A strange expression crosses her face. It’s the weirdest thing, but if I were forced to describe it, I would say it’s almost one of dread. I didn’t realize she was so nervous about being the center of attention. She certainly didn’t seem to be a wallflower our senior year in high school when she swooped in from California, set her sights on my best friend, and claimed him as her own.
“A good surprise?” She slips on a serene mask, making me wonder if I’m imagining things.
“I think so.” His smile widens, and my heart cracks a little more. I realize that it’s here—the point of no return. I could take him aside right now and confess how I feel. Or I’ll have to forever hold my peace.
“Okay.” Ava sets her empty glass by the sink. “Show me.”
Hand in hand, they walk out of the kitchen. Once they’re gone, I turn, facing the sink, feeling as though all the oxygen has been sucked from the room. Long, deep breaths.
Heath squeezes my shoulder. “You gotta pull it together, Kaylee-bug. He’ll notice if you’re missing.”
“I want to die.”
“I know.” My brother grasps my arm and drags me into the living room. “But you can die later.”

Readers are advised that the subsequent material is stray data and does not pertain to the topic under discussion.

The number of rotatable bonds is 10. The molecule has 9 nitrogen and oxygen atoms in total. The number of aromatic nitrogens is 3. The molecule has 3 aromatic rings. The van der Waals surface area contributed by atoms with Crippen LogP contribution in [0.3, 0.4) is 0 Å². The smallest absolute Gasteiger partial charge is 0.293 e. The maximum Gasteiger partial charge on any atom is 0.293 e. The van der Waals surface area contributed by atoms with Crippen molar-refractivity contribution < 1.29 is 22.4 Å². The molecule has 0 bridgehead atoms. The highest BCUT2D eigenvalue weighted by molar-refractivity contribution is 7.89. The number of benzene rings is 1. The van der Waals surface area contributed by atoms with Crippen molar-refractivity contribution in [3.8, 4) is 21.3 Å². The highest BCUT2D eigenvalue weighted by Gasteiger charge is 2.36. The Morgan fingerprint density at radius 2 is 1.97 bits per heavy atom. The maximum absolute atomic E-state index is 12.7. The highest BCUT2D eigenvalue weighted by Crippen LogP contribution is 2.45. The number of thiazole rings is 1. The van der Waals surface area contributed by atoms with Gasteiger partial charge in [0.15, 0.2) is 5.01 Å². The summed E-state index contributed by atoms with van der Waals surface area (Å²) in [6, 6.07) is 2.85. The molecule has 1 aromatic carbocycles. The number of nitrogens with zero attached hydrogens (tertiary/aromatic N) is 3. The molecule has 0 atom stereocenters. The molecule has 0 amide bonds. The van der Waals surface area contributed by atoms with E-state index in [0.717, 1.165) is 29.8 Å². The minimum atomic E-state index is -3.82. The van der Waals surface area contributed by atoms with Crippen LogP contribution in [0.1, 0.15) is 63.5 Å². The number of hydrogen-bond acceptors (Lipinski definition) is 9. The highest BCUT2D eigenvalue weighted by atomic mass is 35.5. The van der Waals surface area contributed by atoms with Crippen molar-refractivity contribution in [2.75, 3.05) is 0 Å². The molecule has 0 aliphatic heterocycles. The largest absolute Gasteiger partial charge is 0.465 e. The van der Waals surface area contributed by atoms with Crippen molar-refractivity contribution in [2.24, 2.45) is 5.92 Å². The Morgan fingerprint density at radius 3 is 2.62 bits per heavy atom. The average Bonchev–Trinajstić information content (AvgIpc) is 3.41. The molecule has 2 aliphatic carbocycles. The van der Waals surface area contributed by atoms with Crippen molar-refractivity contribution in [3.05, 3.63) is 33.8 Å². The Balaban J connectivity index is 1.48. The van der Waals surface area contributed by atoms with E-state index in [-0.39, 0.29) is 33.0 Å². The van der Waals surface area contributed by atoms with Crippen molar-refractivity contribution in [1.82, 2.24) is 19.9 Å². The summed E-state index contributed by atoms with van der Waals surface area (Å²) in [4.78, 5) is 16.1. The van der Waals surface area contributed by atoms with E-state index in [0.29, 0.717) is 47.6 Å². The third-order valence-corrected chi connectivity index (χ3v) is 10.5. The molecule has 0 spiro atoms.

Kyle walks right into the middle of the room, tugging a reluctant Ava behind him. She looks like a deer caught in the headlights. What is her problem?
The room goes quiet, and expectation sits heavy in the air. All of Kyle’s local family is here, as are several friends from his work and Ava’s.
Kyle’s good friend Daniel leans against the wall, looking slightly disgusted. He’s your typical player—has a new girl every weekend, sometimes multiple if he can work his schedule just right. Apparently, he knows what’s coming, and he’s about as impressed as I am. But for different reasons, obviously.
Everyone else is smiling, many probably having guessed what Kyle’s big surprise is.
Kyle clears his throat—the official intro to “I Have a Big Announcement”—and turns to Ava. “I tried to practice this, but the words never sounded right. But now you’re here, and I realize it doesn’t matter.”